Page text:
LHOKNGA, Indonesia: Dozens of Sri Lankan migrants stranded on a boat off Indonesia were allowed to come ashore Saturday, easing a tense standoff with local authorities that drew international condemnation.
The 44 migrants, who include many women and children, had been stuck on a boat off Aceh province for a week as authorities in the western province refused to allow them to disembark.
But officials relented Saturday and allowed the migrants—who were adrift after their Indian-flagged vessel broke down en route to Australia—to take refuge in tents set up along the beach.
Police had begun taking photographs of those brought ashore in a bid to establish identities, an Agence France-Presse journalist at the scene said.
Authorities had previously said the boat would be towed out to international waters to continue on its journey after repairs are completed and the weather improved.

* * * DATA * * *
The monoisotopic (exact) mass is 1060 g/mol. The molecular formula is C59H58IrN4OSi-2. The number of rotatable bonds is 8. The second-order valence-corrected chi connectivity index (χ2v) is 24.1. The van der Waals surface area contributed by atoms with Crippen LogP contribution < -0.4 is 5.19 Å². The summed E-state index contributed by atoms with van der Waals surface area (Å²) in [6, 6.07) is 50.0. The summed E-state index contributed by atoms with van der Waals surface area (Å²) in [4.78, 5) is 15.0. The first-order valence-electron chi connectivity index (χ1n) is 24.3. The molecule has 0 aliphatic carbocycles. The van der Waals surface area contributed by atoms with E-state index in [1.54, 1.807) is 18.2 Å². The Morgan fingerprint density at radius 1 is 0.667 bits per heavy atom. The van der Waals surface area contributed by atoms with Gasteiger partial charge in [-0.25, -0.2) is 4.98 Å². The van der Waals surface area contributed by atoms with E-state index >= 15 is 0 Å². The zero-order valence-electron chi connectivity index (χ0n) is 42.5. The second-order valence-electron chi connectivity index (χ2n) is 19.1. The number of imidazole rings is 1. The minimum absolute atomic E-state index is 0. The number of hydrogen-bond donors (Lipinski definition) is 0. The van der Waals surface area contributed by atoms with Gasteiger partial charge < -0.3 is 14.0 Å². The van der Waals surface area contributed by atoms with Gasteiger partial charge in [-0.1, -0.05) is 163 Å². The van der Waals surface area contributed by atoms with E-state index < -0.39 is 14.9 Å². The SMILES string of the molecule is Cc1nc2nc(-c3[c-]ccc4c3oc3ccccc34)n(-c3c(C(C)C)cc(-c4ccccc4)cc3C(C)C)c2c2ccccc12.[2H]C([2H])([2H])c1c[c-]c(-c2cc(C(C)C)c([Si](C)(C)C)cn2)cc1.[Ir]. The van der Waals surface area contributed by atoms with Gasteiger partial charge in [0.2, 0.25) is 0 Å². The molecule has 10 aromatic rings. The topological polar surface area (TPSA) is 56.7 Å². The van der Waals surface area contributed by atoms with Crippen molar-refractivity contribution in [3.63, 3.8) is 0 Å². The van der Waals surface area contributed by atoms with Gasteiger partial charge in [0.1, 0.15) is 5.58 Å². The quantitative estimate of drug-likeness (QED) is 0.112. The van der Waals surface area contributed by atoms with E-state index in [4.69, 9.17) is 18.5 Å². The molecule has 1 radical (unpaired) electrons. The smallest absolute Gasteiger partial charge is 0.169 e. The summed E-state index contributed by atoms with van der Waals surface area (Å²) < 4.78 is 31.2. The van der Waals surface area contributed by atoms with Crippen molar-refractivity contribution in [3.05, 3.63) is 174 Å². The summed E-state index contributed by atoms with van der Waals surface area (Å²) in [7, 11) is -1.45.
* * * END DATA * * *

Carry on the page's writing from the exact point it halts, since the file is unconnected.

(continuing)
Indonesian Vice President Jusuf Kalla had ordered Aceh officials to allow the migrants to disembark the vessel, which washed up by a beach in the town of Lhoknga.
“We’re happy to see that is finally being implemented,” said Lilianne Fan, international director of Aceh NGO the Geutanyoe Foundation, whose team on the ground witnessed the disembarkation.
“At this point the most urgent thing from our point of view is that immediate access is given to the UNHCR,” she added, referring to the UN refugee agency.
The week-long impasse boiled over Thursday when police fired a warning shot to disperse a crowd that had swarmed around the vessel.
Amnesty International accused local authorities of employing “crude intimidation tactics” against the migrants, and called for UN refugee teams in Aceh to be granted immediate access to the group.
“The immigration office and security forces in Aceh are flouting the authority of their own Vice President and not letting the UNHCR do its job,” Josef Benedict of Amnesty International said in a statement.
Hundreds of Myanmar Rohingya came ashore in Aceh last year during a regional boat people crisis and were warmly welcomed by residents of the staunchly Islamic province, who felt sympathy for their plight as a persecuted Muslim minority.